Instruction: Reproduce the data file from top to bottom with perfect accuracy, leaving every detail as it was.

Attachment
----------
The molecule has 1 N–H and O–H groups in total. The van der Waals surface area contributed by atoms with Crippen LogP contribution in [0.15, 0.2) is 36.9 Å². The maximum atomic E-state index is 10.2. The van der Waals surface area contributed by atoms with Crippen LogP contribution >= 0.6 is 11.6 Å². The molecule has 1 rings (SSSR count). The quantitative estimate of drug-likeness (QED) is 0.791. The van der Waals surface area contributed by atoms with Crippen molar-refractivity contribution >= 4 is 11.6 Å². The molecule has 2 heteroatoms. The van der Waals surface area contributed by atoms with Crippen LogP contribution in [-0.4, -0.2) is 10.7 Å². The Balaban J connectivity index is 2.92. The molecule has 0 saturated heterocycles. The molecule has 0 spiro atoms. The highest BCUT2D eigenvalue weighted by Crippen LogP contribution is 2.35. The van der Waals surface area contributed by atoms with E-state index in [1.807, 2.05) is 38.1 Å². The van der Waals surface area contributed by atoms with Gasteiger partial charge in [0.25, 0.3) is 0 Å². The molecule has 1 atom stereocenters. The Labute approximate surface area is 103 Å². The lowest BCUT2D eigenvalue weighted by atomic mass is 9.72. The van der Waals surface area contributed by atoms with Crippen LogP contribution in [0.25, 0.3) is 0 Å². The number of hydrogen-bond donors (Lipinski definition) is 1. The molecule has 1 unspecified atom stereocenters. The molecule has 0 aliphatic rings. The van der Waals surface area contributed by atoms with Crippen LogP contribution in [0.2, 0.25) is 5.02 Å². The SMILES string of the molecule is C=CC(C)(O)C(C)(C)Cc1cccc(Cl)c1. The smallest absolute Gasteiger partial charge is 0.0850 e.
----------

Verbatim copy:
The molecule has 1 N–H and O–H groups in total. The van der Waals surface area contributed by atoms with Crippen LogP contribution in [0.15, 0.2) is 36.9 Å². The maximum atomic E-state index is 10.2. The van der Waals surface area contributed by atoms with Crippen LogP contribution >= 0.6 is 11.6 Å². The molecule has 1 rings (SSSR count). The quantitative estimate of drug-likeness (QED) is 0.791. The van der Waals surface area contributed by atoms with Crippen molar-refractivity contribution >= 4 is 11.6 Å². The molecule has 2 heteroatoms. The van der Waals surface area contributed by atoms with Crippen LogP contribution in [-0.4, -0.2) is 10.7 Å². The Balaban J connectivity index is 2.92. The molecule has 0 saturated heterocycles. The molecule has 0 spiro atoms. The highest BCUT2D eigenvalue weighted by Crippen LogP contribution is 2.35. The van der Waals surface area contributed by atoms with E-state index in [1.807, 2.05) is 38.1 Å². The van der Waals surface area contributed by atoms with Gasteiger partial charge in [0.25, 0.3) is 0 Å². The molecule has 1 atom stereocenters. The Labute approximate surface area is 103 Å². The lowest BCUT2D eigenvalue weighted by atomic mass is 9.72. The van der Waals surface area contributed by atoms with Crippen LogP contribution in [0.25, 0.3) is 0 Å². The number of hydrogen-bond donors (Lipinski definition) is 1. The molecule has 1 unspecified atom stereocenters. The molecule has 0 aliphatic rings. The van der Waals surface area contributed by atoms with Crippen LogP contribution in [0.2, 0.25) is 5.02 Å². The SMILES string of the molecule is C=CC(C)(O)C(C)(C)Cc1cccc(Cl)c1. The smallest absolute Gasteiger partial charge is 0.0850 e.